It’s interesting to think about the extent to which the Old Testament and New Testament are interwoven and complement one another, and it is important because consistency is necessary for veracity, and because their continuity may tell us something about God’s plans.
The OT narrative that most dramatically parallels/complements the NT is of course Abraham’s near-sacrifice of Isaac. That is, to Christians God’s asking Abraham to sacrifice his son foreshadows God’s own sacrifice of His Son. Are there other such narratives?
Well, the consistent failure of the Jews to follow God’s will might be one. Jesus’ coming as an anointed one is another, as is God’s frequent choice of the underdog. God surprises — never more so than on Resurrection Sunday. The struggle of the Jews against Gentiles who would oppress them begins no later than Exodus, if not before, and continues throughout and the Bible, not excluding the fall of Jerusalem in AD 70 (and perhaps Revelation). Then there is God’s anger at mankind more generally: Again: Adam, Cain, Noah’s contemporaries ……. Revelation.
Then maybe there’s Jews working within a foreign hierarchy and, more broadly, the problem of how godly people are supposed to live in an often ungodly world. You can draw other parallels, too — some more plausible than others, of course. Jesus Himself likened His three days in the tomb to Jonah’s three days in the great fish. Jesus left Egypt, just as Moses did. Then Jesus spent time in the desert, and so did the Hebrews. And so on.
Important numbers in each Testament are 3, 12, and 40. An important place in both is Jerusalem.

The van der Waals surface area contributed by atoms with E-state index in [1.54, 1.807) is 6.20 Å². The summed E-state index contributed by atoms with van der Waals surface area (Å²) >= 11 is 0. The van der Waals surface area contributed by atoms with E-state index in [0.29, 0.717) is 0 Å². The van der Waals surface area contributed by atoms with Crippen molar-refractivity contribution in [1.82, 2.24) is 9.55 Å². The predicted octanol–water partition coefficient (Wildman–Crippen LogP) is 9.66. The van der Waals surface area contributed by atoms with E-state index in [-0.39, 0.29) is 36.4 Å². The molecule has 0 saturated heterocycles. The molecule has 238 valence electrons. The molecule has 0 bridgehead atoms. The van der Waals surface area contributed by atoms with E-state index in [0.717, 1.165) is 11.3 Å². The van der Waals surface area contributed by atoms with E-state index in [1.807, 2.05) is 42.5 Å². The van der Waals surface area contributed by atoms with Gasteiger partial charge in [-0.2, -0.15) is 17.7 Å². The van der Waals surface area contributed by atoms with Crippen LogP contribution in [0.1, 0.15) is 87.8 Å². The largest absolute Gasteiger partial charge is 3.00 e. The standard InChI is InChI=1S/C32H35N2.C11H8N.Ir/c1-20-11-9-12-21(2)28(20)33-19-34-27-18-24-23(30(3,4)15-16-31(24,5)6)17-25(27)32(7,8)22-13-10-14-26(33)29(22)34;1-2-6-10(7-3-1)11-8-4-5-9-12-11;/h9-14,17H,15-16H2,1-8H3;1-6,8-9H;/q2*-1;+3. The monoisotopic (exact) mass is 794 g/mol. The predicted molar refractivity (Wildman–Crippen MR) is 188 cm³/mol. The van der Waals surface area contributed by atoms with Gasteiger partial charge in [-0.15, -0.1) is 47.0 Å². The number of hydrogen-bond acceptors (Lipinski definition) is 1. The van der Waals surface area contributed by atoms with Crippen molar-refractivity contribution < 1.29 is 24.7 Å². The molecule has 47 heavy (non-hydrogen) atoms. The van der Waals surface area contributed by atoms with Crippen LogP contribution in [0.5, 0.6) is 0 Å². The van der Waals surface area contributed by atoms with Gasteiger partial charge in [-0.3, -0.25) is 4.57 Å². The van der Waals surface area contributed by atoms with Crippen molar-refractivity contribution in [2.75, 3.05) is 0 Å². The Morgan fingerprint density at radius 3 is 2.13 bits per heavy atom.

Those last are fairly narrow points, of course, but as we’ve already seen there are broader ones, too. And the importance of faith and right behavior is of course consistent, as is the central problem of what to do about sin. Relatedly, there’s people not believing in God and not doing what He wants them to do, despite His commands and warnings, and despite the rewards and punishments attached to them. Book after book, author after author, century after century, in every genre imaginable. Let’s try this, and let’s try this, and now let’s try this to persuade people to follow God.
There’s God’s power and wisdom and benevolence, His permanence and steadfastness and reliability. Kingdoms. Servants. The centrality of people. Human agency; God working with and through people. The importance of the two great commandments, loving God and loving others. Worship, including at the temple or church.
Yes, the two books read as one.
But the NT is certainly more universalist in its message; the OT is much more about the land and one particular tribe in it.
And I don’t want to make too much of all this: A cynic would, after all, simply say that of course there are these parallels — both books are written by Jews (except Luke) steeped in Judaism.
Still, it is always easy to overlook the obvious with the Bible since we are so close to it. And the consistency and development of themes and lessons, both major and minor, is what we would expect to find in His Word, is it not?